TALLAHASSEE – A federal judge refused to block two parts of a new Florida election law that placed restrictions on voter registration groups, while the state was appealing a previous ruling that said other changes to the law were likely unconstitutional.
Chief U.S. District Judge Mark Walker on Tuesday denied the League of Women Voters of Florida’s request for a preliminary injunction against two parts of the law that the group claims violate First Amendment rights.
One of these parts requires representatives of voter registration groups to provide receipts to people who have signed up to vote. Another section prohibits people convicted of serious crimes from “collecting or processing” voter registration applications.
In the 18-page decision, Walker wrote that the League of Women Voters had not demonstrated the legal “capacity” to obtain a preliminary injunction. As an example, he wrote that the League of Women Voters did not demonstrate that its members or volunteers would be affected by a ban on the processing or collection of forms by criminals.
“Regarding the status of the association, plaintiffs allege that their members have been harmed because they will be able to associate with fewer members and volunteers convicted of felonies,” Walker wrote. “The problem with this argument is that the League’s plaintiffs did not provide evidence that any members or volunteers with qualifying convictions planned to participate in voter registration work after July 1, 2023 (when the law went into effect), but the challenged provision .”
Walker’s decision differed markedly from the July 3 ruling in which he issued a preliminary injunction against two other changes to the law. These changes will prevent non-U.S. citizens from collecting or processing voter registration applications and will criminalize the storage of voter personal information by voter registration team workers.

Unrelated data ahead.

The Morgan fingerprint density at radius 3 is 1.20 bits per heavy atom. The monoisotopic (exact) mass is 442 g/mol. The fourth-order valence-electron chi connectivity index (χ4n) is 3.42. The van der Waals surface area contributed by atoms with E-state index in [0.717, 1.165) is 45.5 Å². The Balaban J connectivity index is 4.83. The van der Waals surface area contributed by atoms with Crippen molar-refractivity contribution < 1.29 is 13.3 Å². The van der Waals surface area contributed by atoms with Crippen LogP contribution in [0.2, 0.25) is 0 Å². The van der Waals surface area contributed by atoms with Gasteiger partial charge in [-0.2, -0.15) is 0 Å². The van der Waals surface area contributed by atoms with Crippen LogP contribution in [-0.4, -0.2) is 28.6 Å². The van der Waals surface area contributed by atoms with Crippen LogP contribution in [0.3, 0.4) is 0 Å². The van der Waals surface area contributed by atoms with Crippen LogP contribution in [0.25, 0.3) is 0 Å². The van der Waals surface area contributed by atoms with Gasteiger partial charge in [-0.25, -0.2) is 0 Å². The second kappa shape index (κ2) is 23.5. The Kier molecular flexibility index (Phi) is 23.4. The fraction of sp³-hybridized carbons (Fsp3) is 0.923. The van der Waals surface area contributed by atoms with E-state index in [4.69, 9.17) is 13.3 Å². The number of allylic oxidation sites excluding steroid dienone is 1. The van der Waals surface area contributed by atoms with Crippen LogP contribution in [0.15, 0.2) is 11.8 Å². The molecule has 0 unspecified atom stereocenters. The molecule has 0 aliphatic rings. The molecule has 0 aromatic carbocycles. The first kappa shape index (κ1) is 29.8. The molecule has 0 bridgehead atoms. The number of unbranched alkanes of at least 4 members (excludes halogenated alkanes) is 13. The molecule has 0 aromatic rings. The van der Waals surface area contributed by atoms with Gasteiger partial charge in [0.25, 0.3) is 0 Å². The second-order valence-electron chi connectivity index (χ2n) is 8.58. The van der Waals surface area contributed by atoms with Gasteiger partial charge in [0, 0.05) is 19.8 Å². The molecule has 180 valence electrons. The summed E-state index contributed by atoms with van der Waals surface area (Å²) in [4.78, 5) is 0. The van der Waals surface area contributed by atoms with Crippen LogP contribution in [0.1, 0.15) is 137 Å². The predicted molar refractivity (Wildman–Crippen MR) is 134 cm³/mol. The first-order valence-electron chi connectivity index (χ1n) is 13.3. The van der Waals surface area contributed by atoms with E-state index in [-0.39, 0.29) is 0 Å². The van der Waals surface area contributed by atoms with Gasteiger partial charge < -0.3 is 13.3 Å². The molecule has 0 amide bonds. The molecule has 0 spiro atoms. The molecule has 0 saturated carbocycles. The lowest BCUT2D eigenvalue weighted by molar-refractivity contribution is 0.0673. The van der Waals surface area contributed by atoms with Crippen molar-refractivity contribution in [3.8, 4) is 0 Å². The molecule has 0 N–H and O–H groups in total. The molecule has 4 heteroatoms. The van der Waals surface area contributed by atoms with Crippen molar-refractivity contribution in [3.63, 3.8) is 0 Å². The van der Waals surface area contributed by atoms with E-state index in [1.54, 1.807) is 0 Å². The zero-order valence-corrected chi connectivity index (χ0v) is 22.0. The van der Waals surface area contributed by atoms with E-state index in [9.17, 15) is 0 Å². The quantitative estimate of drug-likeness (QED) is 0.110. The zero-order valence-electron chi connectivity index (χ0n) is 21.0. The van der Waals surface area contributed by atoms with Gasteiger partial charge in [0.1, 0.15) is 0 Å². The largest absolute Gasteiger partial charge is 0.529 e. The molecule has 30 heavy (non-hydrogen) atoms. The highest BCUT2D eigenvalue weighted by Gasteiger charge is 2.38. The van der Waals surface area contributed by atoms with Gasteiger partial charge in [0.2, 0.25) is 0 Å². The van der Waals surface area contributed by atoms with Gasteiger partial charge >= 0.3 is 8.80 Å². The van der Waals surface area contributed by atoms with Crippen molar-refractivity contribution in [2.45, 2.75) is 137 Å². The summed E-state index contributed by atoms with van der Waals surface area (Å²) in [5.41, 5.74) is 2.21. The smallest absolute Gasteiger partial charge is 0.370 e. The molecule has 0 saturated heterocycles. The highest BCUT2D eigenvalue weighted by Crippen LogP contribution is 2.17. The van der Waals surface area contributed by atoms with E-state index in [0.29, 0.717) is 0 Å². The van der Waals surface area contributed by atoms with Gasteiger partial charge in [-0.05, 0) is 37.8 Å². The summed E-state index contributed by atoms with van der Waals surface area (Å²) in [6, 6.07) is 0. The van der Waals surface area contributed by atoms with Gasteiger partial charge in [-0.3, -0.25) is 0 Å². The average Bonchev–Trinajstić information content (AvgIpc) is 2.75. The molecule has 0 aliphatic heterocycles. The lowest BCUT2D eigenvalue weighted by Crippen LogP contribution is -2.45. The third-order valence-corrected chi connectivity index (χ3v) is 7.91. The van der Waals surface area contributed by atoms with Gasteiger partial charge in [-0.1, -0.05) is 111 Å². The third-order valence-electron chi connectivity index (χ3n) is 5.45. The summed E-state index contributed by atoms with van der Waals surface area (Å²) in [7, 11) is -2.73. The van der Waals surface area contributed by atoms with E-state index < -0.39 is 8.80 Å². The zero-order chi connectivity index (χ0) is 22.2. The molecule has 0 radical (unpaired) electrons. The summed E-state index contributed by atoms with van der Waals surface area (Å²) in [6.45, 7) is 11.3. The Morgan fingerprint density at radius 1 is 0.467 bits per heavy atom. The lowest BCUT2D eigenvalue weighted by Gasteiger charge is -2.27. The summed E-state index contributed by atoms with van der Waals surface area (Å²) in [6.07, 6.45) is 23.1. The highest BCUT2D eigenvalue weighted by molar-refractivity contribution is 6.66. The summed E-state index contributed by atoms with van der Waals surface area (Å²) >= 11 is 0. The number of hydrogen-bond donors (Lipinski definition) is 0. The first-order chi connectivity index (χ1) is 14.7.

“Of course Florida can regulate elections, including the voter registration process,” Walker wrote in a July 3 ruling. “Here, however, the contested provisions illustrate what Florida has struggled with in recent years, namely governance within the limits set by the United States Constitution. the judiciary acts as a firewall. The free state of Florida simply cannot go beyond the United States Constitution.”
Attorneys for Secretary of State Cord Byrd and Attorney General Ashley Moody filed the notice Tuesday, the first step in appealing the July 3 decision to the 11th U.S. Circuit Court of Appeals. As usual, the notice of appeal did not detail the arguments the state would bring to the Atlanta Court of Appeal.
The law (SB 7050), which Gov. Ron DeSantis signed into law in May, made a number of changes to Florida’s electoral system, especially focusing on “outside” voter registration groups. DeSantis and other state Republican leaders, in particular, have argued that the law is necessary to keep the election safe.
But voter registration groups, including the League of Women Voters, the NAACP and the Latino Federations, quickly filed lawsuits challenging the law’s constitutionality and seeking preliminary injunctions. They said third-party registration groups play an important role in registering Hispanic and black voters.
The July 3 injunction came out of two lawsuits, and Tuesday’s ruling came in a separate lawsuit filed by the League of Women Voters.
In challenging part of the law on receipt requirements, the League of Women Voters pointed to issues such as the requirement for group members or volunteers to provide identifying information on receipts. The lawsuit states that it “directly regulates their performances and prevents volunteers from participating without sufficient justification.”
But Walker wrote that the League of Women Voters had not shown legal standing to block that part of the law.
“They (Plaintiffs) have demonstrated that their members are afraid to participate in voter registration efforts because their members believe it could put them at risk from both individuals and the government now that they must give their full names. in receipts issued to the voters they register,” Walker wrote. “These subjective concerns, however, depend on assumptions that are not supported by the evidence of the League plaintiffs.”
The League of Women Voters and the Campaign Law Center, which represents the group, released a statement on Wednesday saying “Florida should encourage, not punish, civic people who help voters make their voices heard.”
“We are disappointed with this decision, which will severely limit the ability of non-partisan civic engagement groups such as the LWVFL (League of Women Voters of Florida) to engage with and educate voters,” the statement said. “In the past, the League has relied on criminally convicted volunteers to help recruit other criminally convicted individuals to learn about their eligibility to register to vote. Registration.”